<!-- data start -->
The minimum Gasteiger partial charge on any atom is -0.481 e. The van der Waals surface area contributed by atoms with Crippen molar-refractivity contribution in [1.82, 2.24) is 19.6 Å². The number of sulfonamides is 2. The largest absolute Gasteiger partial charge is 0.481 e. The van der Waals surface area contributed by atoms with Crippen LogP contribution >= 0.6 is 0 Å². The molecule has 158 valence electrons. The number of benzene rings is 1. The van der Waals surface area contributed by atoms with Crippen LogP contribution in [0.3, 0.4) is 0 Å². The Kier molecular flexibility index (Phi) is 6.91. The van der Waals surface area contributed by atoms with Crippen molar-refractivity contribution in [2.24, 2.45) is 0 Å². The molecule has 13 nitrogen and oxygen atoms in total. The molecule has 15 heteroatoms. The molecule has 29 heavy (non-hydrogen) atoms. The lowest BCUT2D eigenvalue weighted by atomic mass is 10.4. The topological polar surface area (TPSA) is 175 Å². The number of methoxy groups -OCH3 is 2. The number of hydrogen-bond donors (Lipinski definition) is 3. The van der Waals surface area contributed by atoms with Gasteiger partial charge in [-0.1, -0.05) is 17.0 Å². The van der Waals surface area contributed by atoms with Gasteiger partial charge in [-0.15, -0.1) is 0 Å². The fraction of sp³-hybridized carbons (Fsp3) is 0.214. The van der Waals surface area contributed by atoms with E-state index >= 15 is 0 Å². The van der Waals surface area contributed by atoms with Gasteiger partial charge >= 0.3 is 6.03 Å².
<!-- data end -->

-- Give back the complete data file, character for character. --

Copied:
The minimum Gasteiger partial charge on any atom is -0.481 e. The van der Waals surface area contributed by atoms with Crippen molar-refractivity contribution in [1.82, 2.24) is 19.6 Å². The number of sulfonamides is 2. The largest absolute Gasteiger partial charge is 0.481 e. The van der Waals surface area contributed by atoms with Crippen LogP contribution >= 0.6 is 0 Å². The molecule has 158 valence electrons. The number of benzene rings is 1. The van der Waals surface area contributed by atoms with Crippen LogP contribution in [0.3, 0.4) is 0 Å². The Kier molecular flexibility index (Phi) is 6.91. The van der Waals surface area contributed by atoms with Crippen molar-refractivity contribution in [2.24, 2.45) is 0 Å². The molecule has 13 nitrogen and oxygen atoms in total. The molecule has 15 heteroatoms. The molecule has 29 heavy (non-hydrogen) atoms. The lowest BCUT2D eigenvalue weighted by atomic mass is 10.4. The topological polar surface area (TPSA) is 175 Å². The number of methoxy groups -OCH3 is 2. The number of hydrogen-bond donors (Lipinski definition) is 3. The van der Waals surface area contributed by atoms with Gasteiger partial charge in [-0.1, -0.05) is 17.0 Å². The van der Waals surface area contributed by atoms with Gasteiger partial charge in [-0.15, -0.1) is 0 Å². The fraction of sp³-hybridized carbons (Fsp3) is 0.214. The van der Waals surface area contributed by atoms with E-state index >= 15 is 0 Å². The van der Waals surface area contributed by atoms with Gasteiger partial charge >= 0.3 is 6.03 Å².